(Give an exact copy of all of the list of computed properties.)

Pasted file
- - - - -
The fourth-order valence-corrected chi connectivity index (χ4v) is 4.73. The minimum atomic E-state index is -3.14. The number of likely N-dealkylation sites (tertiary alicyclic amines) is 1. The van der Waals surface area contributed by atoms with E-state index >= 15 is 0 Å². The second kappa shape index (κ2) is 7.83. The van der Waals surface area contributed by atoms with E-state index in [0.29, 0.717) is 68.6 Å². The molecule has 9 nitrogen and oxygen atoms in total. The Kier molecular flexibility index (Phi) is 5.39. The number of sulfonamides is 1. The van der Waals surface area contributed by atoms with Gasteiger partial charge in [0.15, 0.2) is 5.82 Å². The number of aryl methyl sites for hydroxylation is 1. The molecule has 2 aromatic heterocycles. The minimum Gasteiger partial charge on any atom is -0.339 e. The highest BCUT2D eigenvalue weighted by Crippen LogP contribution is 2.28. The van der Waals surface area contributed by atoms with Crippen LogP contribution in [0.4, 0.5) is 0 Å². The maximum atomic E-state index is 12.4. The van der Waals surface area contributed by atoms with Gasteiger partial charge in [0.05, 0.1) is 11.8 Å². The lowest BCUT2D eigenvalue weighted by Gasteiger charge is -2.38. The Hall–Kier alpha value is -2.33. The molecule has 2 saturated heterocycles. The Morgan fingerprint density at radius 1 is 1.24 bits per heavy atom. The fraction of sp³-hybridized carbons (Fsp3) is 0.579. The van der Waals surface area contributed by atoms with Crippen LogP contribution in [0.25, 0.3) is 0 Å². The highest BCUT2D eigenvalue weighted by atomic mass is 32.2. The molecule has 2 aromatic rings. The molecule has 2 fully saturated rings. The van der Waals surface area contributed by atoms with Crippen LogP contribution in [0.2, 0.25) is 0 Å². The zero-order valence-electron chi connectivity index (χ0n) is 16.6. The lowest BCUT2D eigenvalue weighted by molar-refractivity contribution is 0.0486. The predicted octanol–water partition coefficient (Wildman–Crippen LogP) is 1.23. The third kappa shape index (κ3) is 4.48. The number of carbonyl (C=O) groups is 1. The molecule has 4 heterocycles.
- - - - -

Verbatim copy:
The fourth-order valence-corrected chi connectivity index (χ4v) is 4.73. The minimum atomic E-state index is -3.14. The number of likely N-dealkylation sites (tertiary alicyclic amines) is 1. The van der Waals surface area contributed by atoms with E-state index >= 15 is 0 Å². The second kappa shape index (κ2) is 7.83. The van der Waals surface area contributed by atoms with E-state index in [0.29, 0.717) is 68.6 Å². The molecule has 9 nitrogen and oxygen atoms in total. The Kier molecular flexibility index (Phi) is 5.39. The number of sulfonamides is 1. The van der Waals surface area contributed by atoms with Gasteiger partial charge in [0.15, 0.2) is 5.82 Å². The number of aryl methyl sites for hydroxylation is 1. The molecule has 2 aromatic heterocycles. The minimum Gasteiger partial charge on any atom is -0.339 e. The highest BCUT2D eigenvalue weighted by Crippen LogP contribution is 2.28. The van der Waals surface area contributed by atoms with Crippen LogP contribution in [0.4, 0.5) is 0 Å². The maximum atomic E-state index is 12.4. The van der Waals surface area contributed by atoms with Gasteiger partial charge in [0.05, 0.1) is 11.8 Å². The lowest BCUT2D eigenvalue weighted by Gasteiger charge is -2.38. The Hall–Kier alpha value is -2.33. The molecule has 2 saturated heterocycles. The Morgan fingerprint density at radius 1 is 1.24 bits per heavy atom. The fraction of sp³-hybridized carbons (Fsp3) is 0.579. The van der Waals surface area contributed by atoms with Crippen LogP contribution in [0.25, 0.3) is 0 Å². The highest BCUT2D eigenvalue weighted by atomic mass is 32.2. The molecule has 2 aromatic rings. The molecule has 2 fully saturated rings. The van der Waals surface area contributed by atoms with Crippen LogP contribution in [0.2, 0.25) is 0 Å². The zero-order valence-electron chi connectivity index (χ0n) is 16.6. The lowest BCUT2D eigenvalue weighted by molar-refractivity contribution is 0.0486. The predicted octanol–water partition coefficient (Wildman–Crippen LogP) is 1.23. The third kappa shape index (κ3) is 4.48. The number of carbonyl (C=O) groups is 1. The molecule has 4 heterocycles.